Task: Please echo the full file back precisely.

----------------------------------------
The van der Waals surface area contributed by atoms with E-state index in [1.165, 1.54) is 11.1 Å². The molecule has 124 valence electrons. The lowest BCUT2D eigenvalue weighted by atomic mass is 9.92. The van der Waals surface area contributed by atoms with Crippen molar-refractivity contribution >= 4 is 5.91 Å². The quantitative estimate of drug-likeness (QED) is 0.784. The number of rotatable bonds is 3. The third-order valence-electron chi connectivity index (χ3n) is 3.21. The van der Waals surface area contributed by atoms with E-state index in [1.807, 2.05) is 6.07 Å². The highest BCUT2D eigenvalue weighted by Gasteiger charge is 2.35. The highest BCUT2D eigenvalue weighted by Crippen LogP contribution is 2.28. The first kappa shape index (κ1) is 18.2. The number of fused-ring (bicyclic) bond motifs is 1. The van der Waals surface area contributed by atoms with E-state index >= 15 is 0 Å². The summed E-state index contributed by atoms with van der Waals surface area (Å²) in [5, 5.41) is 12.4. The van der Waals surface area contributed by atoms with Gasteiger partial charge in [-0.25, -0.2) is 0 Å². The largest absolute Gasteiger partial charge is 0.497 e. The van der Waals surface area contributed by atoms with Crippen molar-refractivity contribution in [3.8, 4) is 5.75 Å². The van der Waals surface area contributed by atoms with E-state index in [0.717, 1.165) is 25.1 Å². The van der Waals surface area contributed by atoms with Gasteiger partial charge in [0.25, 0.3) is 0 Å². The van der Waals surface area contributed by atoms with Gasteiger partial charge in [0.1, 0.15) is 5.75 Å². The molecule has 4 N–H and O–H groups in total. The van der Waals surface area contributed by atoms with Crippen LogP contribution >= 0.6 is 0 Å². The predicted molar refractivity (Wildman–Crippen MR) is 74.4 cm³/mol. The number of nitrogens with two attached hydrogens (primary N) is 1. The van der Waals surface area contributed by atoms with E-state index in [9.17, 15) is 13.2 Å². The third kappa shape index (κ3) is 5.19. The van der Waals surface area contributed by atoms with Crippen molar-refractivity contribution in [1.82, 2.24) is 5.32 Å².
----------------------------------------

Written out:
The van der Waals surface area contributed by atoms with E-state index in [1.165, 1.54) is 11.1 Å². The molecule has 124 valence electrons. The lowest BCUT2D eigenvalue weighted by atomic mass is 9.92. The van der Waals surface area contributed by atoms with Crippen molar-refractivity contribution >= 4 is 5.91 Å². The quantitative estimate of drug-likeness (QED) is 0.784. The number of rotatable bonds is 3. The third-order valence-electron chi connectivity index (χ3n) is 3.21. The van der Waals surface area contributed by atoms with E-state index in [1.807, 2.05) is 6.07 Å². The highest BCUT2D eigenvalue weighted by Gasteiger charge is 2.35. The highest BCUT2D eigenvalue weighted by Crippen LogP contribution is 2.28. The first kappa shape index (κ1) is 18.2. The number of fused-ring (bicyclic) bond motifs is 1. The van der Waals surface area contributed by atoms with E-state index >= 15 is 0 Å². The summed E-state index contributed by atoms with van der Waals surface area (Å²) in [5, 5.41) is 12.4. The van der Waals surface area contributed by atoms with Gasteiger partial charge in [-0.25, -0.2) is 0 Å². The largest absolute Gasteiger partial charge is 0.497 e. The van der Waals surface area contributed by atoms with Crippen molar-refractivity contribution in [3.8, 4) is 5.75 Å². The van der Waals surface area contributed by atoms with E-state index in [0.717, 1.165) is 25.1 Å². The van der Waals surface area contributed by atoms with Gasteiger partial charge in [0.25, 0.3) is 0 Å². The van der Waals surface area contributed by atoms with Gasteiger partial charge in [0.1, 0.15) is 5.75 Å². The molecule has 4 N–H and O–H groups in total. The van der Waals surface area contributed by atoms with Crippen LogP contribution >= 0.6 is 0 Å². The predicted molar refractivity (Wildman–Crippen MR) is 74.4 cm³/mol. The number of nitrogens with two attached hydrogens (primary N) is 1. The van der Waals surface area contributed by atoms with E-state index in [9.17, 15) is 13.2 Å². The third kappa shape index (κ3) is 5.19. The van der Waals surface area contributed by atoms with Crippen molar-refractivity contribution in [1.82, 2.24) is 5.32 Å².